纽约大学（New York University），简称NYU，建立于1831年，是一所位于美国纽约市的世界顶尖私立研究型大学，全美办学规模最大的私立名校之一。 该校系美国大学协会成员，被誉为新常春藤。纽约大学与哈佛大学、斯坦福大学等一同名列普林斯顿评论全美学子十大梦校。
Two postdoc and several visiting scholar positions are immediately available in Dr. Jun Wang’s laboratory at NYU Grossman School of Medicine in midtown Manhattan of New York City aside the east river.
Research in his translational cancer immunology lab consists of using two complementary approaches that aim to extend the benefits of immunotherapy to cancer patients that do not respond or develop resistance to anti-PD-1/PD-L1 therapy:
1) discovery of novel mechanisms that enable immune escape
2) rational redesign of the tumor microenvironment to restore tumor site-specific immune defects and to reduce immune-toxicities.
Biography of the PI
Dr. Wang has recently joined the NYU Department of Pathology & Perlmutter Cancer Center at late 2019. He finished his postdoc research in Dr. Lieping Chen’s laboratory at Yale Department of Immunobiology, and has been working on cancer immunology and immunotherapy for over fifteen years.
His research interest lies in discovering and understanding novel receptor-ligand pathways with immune-modulatory functions and how to best utilize them as potential targets for cancer immunotherapy.
During these years, Dr. Wang developed several genome-scale proprietary screening platforms that leading to valuable industrial partnerships and forming the basis ofNextCure, Inc. Of note, he has discovered several first-in-class targets, such as Siglec-15 (Nature Medicine, 2019), and FGL1/LAG3 (Cell, 2019), which represent novel tumor immune evasion mechanisms and new approaches for cancer immunotherapy.
The first-in-human cancer clinical trials targeting Siglec-15 pathway are currently ongoing. Moreover, Dr. Wang also examined the mechanisms of anti-tumor efficacy versus liver toxicity of agonistic anti-CD137 (4-1BB) therapy and provided new insights for alleviating liver pathology without disruption of anti-tumor immunity (Journal of Immunology, 2010; Oncoimmunology, 2018; Clinical cancer research, 2019).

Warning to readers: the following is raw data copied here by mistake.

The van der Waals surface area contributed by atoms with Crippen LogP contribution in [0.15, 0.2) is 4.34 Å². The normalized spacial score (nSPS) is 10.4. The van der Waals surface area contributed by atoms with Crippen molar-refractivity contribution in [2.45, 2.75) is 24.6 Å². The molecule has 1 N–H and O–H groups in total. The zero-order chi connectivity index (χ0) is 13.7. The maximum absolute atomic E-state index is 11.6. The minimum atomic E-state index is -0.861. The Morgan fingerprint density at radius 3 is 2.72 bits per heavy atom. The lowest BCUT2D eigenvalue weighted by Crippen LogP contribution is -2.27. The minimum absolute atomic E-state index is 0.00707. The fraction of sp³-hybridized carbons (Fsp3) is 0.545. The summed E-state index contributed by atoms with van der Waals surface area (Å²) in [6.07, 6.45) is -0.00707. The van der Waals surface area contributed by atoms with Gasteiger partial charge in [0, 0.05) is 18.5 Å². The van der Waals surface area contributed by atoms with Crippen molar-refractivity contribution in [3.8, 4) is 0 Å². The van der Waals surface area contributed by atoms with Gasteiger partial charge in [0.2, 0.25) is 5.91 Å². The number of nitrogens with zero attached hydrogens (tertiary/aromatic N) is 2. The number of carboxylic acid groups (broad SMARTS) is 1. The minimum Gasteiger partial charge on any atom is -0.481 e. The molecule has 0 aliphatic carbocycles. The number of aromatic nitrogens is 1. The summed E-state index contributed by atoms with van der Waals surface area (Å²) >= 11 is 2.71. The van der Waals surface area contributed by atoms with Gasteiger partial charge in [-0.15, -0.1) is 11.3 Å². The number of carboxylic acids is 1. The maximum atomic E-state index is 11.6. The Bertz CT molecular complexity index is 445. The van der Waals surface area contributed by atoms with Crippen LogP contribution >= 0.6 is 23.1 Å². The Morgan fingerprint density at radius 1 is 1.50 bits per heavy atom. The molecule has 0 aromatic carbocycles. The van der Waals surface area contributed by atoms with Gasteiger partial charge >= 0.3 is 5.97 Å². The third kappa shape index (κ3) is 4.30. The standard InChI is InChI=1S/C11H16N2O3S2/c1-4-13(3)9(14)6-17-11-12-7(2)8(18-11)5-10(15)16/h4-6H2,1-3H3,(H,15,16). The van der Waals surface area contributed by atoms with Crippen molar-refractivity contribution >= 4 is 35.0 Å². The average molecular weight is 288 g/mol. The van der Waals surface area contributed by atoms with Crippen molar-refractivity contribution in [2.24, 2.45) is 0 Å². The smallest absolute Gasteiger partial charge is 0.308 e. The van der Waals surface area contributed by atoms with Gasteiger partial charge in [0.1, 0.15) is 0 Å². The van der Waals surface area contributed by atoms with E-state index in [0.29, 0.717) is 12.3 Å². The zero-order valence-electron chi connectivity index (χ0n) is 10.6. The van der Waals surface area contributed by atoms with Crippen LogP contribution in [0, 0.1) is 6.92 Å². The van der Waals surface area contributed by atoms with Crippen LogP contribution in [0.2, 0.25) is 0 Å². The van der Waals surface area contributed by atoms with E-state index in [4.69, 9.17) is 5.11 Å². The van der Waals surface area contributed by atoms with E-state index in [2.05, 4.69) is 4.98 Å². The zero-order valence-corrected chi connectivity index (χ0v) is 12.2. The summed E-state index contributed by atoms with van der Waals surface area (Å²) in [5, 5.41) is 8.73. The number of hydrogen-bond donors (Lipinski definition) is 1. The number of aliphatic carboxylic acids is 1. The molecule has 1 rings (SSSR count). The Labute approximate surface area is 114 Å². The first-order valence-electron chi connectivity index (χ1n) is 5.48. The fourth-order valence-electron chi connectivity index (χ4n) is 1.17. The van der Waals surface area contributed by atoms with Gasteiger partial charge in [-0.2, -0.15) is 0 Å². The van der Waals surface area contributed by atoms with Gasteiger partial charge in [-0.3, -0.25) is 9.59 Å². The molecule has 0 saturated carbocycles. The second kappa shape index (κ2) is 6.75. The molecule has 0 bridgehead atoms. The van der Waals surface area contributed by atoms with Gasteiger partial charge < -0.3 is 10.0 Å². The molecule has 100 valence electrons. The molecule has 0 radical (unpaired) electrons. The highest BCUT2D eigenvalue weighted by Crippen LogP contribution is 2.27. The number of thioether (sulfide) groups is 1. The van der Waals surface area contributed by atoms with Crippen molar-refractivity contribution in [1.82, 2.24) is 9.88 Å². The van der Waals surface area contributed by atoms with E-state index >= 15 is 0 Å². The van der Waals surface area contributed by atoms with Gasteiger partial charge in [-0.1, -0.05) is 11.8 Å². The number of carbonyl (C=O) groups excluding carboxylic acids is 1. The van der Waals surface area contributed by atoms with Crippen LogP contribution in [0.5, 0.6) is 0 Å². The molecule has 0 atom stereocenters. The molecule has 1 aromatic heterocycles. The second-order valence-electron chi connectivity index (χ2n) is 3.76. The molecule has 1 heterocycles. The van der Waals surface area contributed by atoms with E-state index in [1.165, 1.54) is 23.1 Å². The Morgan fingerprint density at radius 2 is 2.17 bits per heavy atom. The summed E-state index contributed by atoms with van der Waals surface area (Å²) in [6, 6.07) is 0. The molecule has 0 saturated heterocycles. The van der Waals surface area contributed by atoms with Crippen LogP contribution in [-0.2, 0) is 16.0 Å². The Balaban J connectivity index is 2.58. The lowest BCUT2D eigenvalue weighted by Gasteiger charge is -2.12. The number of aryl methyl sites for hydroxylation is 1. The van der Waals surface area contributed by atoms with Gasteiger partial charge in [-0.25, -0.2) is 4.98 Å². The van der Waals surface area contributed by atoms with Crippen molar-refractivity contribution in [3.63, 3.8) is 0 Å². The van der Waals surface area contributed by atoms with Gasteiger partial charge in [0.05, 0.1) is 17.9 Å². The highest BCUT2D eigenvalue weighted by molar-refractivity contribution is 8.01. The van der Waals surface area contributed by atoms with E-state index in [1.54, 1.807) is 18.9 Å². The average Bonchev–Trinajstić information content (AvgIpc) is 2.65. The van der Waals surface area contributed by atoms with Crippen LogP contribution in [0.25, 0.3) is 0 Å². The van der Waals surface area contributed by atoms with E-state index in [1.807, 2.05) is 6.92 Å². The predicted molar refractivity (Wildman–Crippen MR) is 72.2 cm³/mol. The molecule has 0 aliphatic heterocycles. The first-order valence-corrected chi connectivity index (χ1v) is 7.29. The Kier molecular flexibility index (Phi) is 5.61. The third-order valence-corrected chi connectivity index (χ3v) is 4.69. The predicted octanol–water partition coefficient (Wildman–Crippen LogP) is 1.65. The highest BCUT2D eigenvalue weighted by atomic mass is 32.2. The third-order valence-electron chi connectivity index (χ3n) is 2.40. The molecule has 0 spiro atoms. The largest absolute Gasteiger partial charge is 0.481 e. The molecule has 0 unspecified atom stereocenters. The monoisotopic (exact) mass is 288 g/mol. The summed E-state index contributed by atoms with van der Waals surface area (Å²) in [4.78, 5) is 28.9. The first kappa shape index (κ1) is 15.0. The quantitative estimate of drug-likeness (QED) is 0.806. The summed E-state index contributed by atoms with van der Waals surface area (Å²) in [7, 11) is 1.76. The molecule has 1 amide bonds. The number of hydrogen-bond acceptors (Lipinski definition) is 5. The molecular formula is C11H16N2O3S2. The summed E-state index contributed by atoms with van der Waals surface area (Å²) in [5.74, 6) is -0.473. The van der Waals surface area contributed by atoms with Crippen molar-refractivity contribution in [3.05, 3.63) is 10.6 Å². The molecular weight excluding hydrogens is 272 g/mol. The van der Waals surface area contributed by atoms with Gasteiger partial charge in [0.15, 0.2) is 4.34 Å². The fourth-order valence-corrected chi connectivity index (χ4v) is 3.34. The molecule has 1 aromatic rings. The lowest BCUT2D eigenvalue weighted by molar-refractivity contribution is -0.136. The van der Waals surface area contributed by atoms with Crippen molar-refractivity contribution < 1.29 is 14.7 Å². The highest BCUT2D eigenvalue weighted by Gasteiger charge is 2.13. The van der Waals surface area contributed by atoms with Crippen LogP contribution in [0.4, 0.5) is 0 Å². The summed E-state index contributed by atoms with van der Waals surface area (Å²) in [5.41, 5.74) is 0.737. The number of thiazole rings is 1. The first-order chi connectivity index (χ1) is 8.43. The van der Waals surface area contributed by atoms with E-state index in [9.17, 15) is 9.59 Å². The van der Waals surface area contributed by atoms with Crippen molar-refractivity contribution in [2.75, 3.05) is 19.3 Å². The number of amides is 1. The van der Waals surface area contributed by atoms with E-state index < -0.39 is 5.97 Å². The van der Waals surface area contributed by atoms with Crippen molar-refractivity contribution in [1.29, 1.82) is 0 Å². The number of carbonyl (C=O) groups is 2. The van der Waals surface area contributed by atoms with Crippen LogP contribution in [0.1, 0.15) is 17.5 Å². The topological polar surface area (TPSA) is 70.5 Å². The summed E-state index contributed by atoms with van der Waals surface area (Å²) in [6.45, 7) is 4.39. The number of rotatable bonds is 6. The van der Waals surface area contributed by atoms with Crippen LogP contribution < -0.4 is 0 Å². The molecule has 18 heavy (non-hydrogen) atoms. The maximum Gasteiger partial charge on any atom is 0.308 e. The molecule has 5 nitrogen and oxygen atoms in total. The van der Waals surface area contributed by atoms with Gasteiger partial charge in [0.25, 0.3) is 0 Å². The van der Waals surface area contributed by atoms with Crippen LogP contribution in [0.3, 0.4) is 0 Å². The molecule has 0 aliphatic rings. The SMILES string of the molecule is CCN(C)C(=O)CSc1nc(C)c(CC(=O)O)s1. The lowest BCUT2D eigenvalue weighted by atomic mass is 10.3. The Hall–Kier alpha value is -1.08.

The Wang Lab is planning to use innovative technologies to identify key mechanisms with translational potential for the immunotherapy of cancer and beyond.
The lab productivity has been demonstrated by several recent publications (Clinical Cancer Research, 2021; JEM, 2020; and two research articles in revisionregarding COVID-19 immunopathogenesis).
Complete publication list:
The advent of immunotherapy has revolutionized cancer therapy. The durable clinical success of PD-1/ PD-L1 blockade illustrates the key concept of targeting immune-evasion mechanisms within the tumor microenvironment to restore tumor-specific immunity.
However, given that a substantial subset of patients does not respond to or develop resistance to anti-PD-1/PD-L1 therapy, our major research interest is to discover novel mechanisms that enable immune escape and to utilize these pathways to modulate anti-tumor immunity within the tumor-site.
We have previously established several discovery platforms to identify novel pathways, such as FGL1/LAG3 and Siglec-15, as potential cancer immunotherapy targets.
We will further study the biology of these pathways, and to develop suitable disease model systems as well as precise biomarkers to facilitate their clinical utilization.
In parallel, we will develop more cancer-relevant discovery strategies to identify key pathways responsible for immune evasion mechanisms within the tumor microenvironment, especially those beyond tumor-T cell interactions.
Additionally, we will also design a novel therapeutic platform to combine the benefits of both cellular and protein therapy that fine-tunes immunity in the disease lesion for the optimal control of cancer and beyond.
In collaboration with our industry partners and clinicians, our research programs will define key immune-modulatory pathways and may contribute to the next-generation cancer immunotherapies.
We are looking for passionate, highly motivated postdoctoral scientists who are interested in answering key questions in cancer immunology, understanding the basic biology of novel immune regulatory pathways, as well as the translation of those research into drug development.
Applicants should hold a Ph. D or equivalent degree in relevant fields. Candidates with research background in immunology, cancer, informatics or genomics, structural/signaling analysis of membrane proteins are encouraged to apply. Visiting students/scholars are also welcome to apply. Please email your CV, cover letter explaining your interests in our research, and contact information for three references to firstname.lastname@example.org if interested.